Posted Aug 12, 2005 6:21 UTC (Fri) by chad.netzer
(✭ supporter ✭
In reply to: calloc idiocy
Parent article: kzalloc()
You, of course, meant to say "malloc(4 * sizeof(t))", but we get your point.
However, what happens when n * sizeof(t) is greater than size_t? Then the request can succeed, due to overflow making a small number out of a very large number. You get a pointer to the memory you requested, but you got a much smaller amount than you expected. calloc() detects these errors and returns NULL.
Of course, you may expect that these cases are rare, and modern OSes will simply memory fault when accessing unallocated memory. However, on embedded systems, or kernel code, such memory protection may not exist, and this error can be much more problematic. If a user can somehow trick the system into generating this allocation (ie. without checking every array memory request that a user might be able to influence for overflow), you have a potential security bug. calloc() does exactly that, so it has its uses.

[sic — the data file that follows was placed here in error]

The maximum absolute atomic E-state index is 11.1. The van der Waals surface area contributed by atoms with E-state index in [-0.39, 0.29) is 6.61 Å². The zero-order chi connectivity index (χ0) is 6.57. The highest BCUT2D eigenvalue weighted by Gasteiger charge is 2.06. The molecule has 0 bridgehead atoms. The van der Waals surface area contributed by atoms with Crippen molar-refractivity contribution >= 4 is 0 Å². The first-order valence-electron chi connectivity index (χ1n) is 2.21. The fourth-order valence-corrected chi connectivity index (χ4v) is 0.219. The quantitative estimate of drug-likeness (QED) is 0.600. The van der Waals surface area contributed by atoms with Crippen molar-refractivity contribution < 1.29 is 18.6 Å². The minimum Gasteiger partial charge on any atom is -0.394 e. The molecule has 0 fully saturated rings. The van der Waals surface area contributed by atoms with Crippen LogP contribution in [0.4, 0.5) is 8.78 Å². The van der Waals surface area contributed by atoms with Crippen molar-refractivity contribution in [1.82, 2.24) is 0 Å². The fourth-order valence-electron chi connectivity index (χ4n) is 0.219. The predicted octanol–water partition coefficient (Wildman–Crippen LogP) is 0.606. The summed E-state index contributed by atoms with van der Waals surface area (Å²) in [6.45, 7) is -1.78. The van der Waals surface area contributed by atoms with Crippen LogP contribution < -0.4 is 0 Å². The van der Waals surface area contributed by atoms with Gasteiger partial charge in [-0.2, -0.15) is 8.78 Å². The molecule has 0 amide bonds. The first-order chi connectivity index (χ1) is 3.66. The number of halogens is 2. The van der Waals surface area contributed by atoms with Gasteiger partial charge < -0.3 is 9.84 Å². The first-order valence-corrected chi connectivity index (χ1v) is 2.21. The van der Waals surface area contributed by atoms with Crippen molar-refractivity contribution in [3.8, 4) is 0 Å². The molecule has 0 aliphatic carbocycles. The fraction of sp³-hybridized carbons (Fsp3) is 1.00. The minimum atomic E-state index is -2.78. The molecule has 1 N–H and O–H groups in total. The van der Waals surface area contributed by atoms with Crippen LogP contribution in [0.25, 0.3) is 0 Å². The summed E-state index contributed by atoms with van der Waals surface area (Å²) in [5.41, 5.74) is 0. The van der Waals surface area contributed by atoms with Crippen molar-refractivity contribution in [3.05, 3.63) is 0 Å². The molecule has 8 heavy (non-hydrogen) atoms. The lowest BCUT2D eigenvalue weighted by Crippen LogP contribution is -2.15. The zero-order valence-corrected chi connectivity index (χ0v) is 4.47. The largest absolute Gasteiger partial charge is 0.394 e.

See this lkml post for more info:
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